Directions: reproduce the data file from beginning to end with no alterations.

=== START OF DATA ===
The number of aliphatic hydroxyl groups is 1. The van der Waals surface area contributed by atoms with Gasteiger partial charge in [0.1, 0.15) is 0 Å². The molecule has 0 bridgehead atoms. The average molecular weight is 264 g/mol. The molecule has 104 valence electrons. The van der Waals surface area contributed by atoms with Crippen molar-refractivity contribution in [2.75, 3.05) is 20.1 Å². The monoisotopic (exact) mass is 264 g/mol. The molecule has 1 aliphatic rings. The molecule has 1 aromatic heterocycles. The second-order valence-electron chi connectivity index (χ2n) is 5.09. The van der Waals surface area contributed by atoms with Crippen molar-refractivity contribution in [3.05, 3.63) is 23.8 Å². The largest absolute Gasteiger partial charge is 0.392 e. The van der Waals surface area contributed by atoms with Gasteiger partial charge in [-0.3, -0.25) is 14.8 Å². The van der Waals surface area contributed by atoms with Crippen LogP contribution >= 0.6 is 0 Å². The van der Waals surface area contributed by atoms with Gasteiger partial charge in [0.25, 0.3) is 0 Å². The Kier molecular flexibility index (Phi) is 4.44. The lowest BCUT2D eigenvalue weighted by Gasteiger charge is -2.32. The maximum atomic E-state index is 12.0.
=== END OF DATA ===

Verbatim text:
The number of aliphatic hydroxyl groups is 1. The van der Waals surface area contributed by atoms with Gasteiger partial charge in [0.1, 0.15) is 0 Å². The molecule has 0 bridgehead atoms. The average molecular weight is 264 g/mol. The molecule has 104 valence electrons. The van der Waals surface area contributed by atoms with Crippen molar-refractivity contribution in [2.75, 3.05) is 20.1 Å². The monoisotopic (exact) mass is 264 g/mol. The molecule has 1 aliphatic rings. The molecule has 1 aromatic heterocycles. The second-order valence-electron chi connectivity index (χ2n) is 5.09. The van der Waals surface area contributed by atoms with Crippen molar-refractivity contribution in [3.05, 3.63) is 23.8 Å². The largest absolute Gasteiger partial charge is 0.392 e. The van der Waals surface area contributed by atoms with Gasteiger partial charge in [-0.3, -0.25) is 14.8 Å². The van der Waals surface area contributed by atoms with Crippen LogP contribution >= 0.6 is 0 Å². The van der Waals surface area contributed by atoms with Gasteiger partial charge in [0.25, 0.3) is 0 Å². The Kier molecular flexibility index (Phi) is 4.44. The lowest BCUT2D eigenvalue weighted by Gasteiger charge is -2.32. The maximum atomic E-state index is 12.0.